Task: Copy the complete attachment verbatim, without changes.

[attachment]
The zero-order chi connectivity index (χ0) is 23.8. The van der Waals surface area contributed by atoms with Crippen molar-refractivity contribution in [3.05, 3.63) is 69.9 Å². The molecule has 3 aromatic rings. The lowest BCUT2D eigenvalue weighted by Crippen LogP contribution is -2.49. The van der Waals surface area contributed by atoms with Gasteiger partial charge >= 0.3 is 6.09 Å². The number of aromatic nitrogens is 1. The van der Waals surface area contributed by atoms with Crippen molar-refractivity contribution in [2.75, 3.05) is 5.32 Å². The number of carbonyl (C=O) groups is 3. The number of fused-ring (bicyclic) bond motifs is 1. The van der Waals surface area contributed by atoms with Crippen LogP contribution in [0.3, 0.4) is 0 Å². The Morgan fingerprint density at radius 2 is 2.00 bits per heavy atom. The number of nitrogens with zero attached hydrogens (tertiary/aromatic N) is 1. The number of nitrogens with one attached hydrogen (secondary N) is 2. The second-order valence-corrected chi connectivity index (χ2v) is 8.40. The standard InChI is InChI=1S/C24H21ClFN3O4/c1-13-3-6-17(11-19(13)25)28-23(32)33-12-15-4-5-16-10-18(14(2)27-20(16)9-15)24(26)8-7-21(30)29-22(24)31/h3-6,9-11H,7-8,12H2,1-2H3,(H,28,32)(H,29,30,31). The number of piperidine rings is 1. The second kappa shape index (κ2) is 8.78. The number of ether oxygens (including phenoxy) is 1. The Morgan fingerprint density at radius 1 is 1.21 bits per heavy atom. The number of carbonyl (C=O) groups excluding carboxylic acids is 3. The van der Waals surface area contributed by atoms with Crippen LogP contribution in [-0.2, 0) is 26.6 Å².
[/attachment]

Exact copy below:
The zero-order chi connectivity index (χ0) is 23.8. The van der Waals surface area contributed by atoms with Crippen molar-refractivity contribution in [3.05, 3.63) is 69.9 Å². The molecule has 3 aromatic rings. The lowest BCUT2D eigenvalue weighted by Crippen LogP contribution is -2.49. The van der Waals surface area contributed by atoms with Gasteiger partial charge >= 0.3 is 6.09 Å². The number of aromatic nitrogens is 1. The van der Waals surface area contributed by atoms with Crippen molar-refractivity contribution in [2.75, 3.05) is 5.32 Å². The number of carbonyl (C=O) groups is 3. The number of fused-ring (bicyclic) bond motifs is 1. The van der Waals surface area contributed by atoms with Crippen LogP contribution in [0.3, 0.4) is 0 Å². The Morgan fingerprint density at radius 2 is 2.00 bits per heavy atom. The number of nitrogens with zero attached hydrogens (tertiary/aromatic N) is 1. The number of nitrogens with one attached hydrogen (secondary N) is 2. The second-order valence-corrected chi connectivity index (χ2v) is 8.40. The standard InChI is InChI=1S/C24H21ClFN3O4/c1-13-3-6-17(11-19(13)25)28-23(32)33-12-15-4-5-16-10-18(14(2)27-20(16)9-15)24(26)8-7-21(30)29-22(24)31/h3-6,9-11H,7-8,12H2,1-2H3,(H,28,32)(H,29,30,31). The number of piperidine rings is 1. The second kappa shape index (κ2) is 8.78. The number of ether oxygens (including phenoxy) is 1. The Morgan fingerprint density at radius 1 is 1.21 bits per heavy atom. The number of carbonyl (C=O) groups excluding carboxylic acids is 3. The van der Waals surface area contributed by atoms with Crippen LogP contribution in [-0.2, 0) is 26.6 Å².